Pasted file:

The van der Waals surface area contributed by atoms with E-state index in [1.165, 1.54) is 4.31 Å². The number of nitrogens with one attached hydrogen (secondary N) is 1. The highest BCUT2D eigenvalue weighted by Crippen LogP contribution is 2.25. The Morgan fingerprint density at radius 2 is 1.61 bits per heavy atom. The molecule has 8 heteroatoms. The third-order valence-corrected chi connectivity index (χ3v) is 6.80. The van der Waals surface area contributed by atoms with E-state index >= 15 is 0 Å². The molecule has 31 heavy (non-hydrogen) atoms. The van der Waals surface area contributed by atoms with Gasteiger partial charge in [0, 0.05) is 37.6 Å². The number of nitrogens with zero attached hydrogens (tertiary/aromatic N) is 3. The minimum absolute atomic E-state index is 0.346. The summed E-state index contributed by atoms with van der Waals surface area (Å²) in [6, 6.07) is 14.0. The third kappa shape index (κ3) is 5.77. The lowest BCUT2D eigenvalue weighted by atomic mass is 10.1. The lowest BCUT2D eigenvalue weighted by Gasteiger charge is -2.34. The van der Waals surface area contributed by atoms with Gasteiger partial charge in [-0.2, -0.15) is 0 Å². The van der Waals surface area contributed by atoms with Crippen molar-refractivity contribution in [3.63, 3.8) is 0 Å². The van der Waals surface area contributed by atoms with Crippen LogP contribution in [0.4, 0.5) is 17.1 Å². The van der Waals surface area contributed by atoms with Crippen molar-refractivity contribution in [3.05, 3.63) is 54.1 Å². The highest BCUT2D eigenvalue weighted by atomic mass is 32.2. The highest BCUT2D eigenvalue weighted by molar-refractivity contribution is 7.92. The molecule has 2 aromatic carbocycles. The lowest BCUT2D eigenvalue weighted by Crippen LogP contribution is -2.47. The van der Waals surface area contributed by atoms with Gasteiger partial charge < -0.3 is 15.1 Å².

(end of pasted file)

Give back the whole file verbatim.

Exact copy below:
The van der Waals surface area contributed by atoms with E-state index in [1.165, 1.54) is 4.31 Å². The number of nitrogens with one attached hydrogen (secondary N) is 1. The highest BCUT2D eigenvalue weighted by Crippen LogP contribution is 2.25. The Morgan fingerprint density at radius 2 is 1.61 bits per heavy atom. The molecule has 8 heteroatoms. The third-order valence-corrected chi connectivity index (χ3v) is 6.80. The van der Waals surface area contributed by atoms with E-state index >= 15 is 0 Å². The molecule has 31 heavy (non-hydrogen) atoms. The van der Waals surface area contributed by atoms with Gasteiger partial charge in [0, 0.05) is 37.6 Å². The number of nitrogens with zero attached hydrogens (tertiary/aromatic N) is 3. The minimum absolute atomic E-state index is 0.346. The summed E-state index contributed by atoms with van der Waals surface area (Å²) in [6, 6.07) is 14.0. The third kappa shape index (κ3) is 5.77. The lowest BCUT2D eigenvalue weighted by atomic mass is 10.1. The lowest BCUT2D eigenvalue weighted by Gasteiger charge is -2.34. The van der Waals surface area contributed by atoms with Gasteiger partial charge in [-0.2, -0.15) is 0 Å². The van der Waals surface area contributed by atoms with Crippen molar-refractivity contribution in [3.63, 3.8) is 0 Å². The van der Waals surface area contributed by atoms with Crippen LogP contribution in [0.4, 0.5) is 17.1 Å². The van der Waals surface area contributed by atoms with Crippen molar-refractivity contribution in [3.05, 3.63) is 54.1 Å². The highest BCUT2D eigenvalue weighted by atomic mass is 32.2. The highest BCUT2D eigenvalue weighted by molar-refractivity contribution is 7.92. The molecule has 2 aromatic carbocycles. The lowest BCUT2D eigenvalue weighted by Crippen LogP contribution is -2.47. The van der Waals surface area contributed by atoms with Gasteiger partial charge < -0.3 is 15.1 Å².